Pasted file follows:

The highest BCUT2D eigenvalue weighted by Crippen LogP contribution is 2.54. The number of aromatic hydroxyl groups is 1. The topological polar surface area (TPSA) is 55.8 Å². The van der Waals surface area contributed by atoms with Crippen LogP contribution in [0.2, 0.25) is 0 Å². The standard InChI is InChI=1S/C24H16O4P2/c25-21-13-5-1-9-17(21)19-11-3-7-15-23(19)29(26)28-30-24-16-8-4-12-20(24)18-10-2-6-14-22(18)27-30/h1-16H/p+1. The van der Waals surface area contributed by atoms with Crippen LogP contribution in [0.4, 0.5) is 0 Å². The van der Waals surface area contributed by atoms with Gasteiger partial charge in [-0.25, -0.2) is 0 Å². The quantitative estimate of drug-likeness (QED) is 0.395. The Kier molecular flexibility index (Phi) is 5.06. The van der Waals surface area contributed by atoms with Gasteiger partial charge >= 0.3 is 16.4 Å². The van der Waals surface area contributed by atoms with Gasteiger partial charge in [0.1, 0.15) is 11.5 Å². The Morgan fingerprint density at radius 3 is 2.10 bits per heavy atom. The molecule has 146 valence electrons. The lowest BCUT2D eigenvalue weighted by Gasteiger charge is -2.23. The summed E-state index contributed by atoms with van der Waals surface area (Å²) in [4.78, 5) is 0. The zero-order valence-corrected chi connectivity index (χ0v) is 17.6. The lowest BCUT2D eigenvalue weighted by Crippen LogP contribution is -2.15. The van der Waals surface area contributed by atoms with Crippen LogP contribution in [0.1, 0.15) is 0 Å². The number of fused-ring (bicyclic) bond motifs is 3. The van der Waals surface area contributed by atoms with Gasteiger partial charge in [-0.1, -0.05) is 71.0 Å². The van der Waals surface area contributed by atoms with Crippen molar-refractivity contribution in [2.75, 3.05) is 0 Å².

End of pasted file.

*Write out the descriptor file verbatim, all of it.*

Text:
The highest BCUT2D eigenvalue weighted by Crippen LogP contribution is 2.54. The number of aromatic hydroxyl groups is 1. The topological polar surface area (TPSA) is 55.8 Å². The van der Waals surface area contributed by atoms with Crippen LogP contribution in [0.2, 0.25) is 0 Å². The standard InChI is InChI=1S/C24H16O4P2/c25-21-13-5-1-9-17(21)19-11-3-7-15-23(19)29(26)28-30-24-16-8-4-12-20(24)18-10-2-6-14-22(18)27-30/h1-16H/p+1. The van der Waals surface area contributed by atoms with Crippen LogP contribution in [0.4, 0.5) is 0 Å². The van der Waals surface area contributed by atoms with Gasteiger partial charge in [-0.25, -0.2) is 0 Å². The quantitative estimate of drug-likeness (QED) is 0.395. The Kier molecular flexibility index (Phi) is 5.06. The van der Waals surface area contributed by atoms with Gasteiger partial charge >= 0.3 is 16.4 Å². The van der Waals surface area contributed by atoms with Gasteiger partial charge in [0.1, 0.15) is 11.5 Å². The Morgan fingerprint density at radius 3 is 2.10 bits per heavy atom. The molecule has 146 valence electrons. The lowest BCUT2D eigenvalue weighted by Gasteiger charge is -2.23. The summed E-state index contributed by atoms with van der Waals surface area (Å²) in [4.78, 5) is 0. The zero-order valence-corrected chi connectivity index (χ0v) is 17.6. The lowest BCUT2D eigenvalue weighted by Crippen LogP contribution is -2.15. The van der Waals surface area contributed by atoms with Crippen LogP contribution in [0.1, 0.15) is 0 Å². The number of fused-ring (bicyclic) bond motifs is 3. The van der Waals surface area contributed by atoms with Gasteiger partial charge in [-0.1, -0.05) is 71.0 Å². The van der Waals surface area contributed by atoms with Crippen molar-refractivity contribution in [2.75, 3.05) is 0 Å².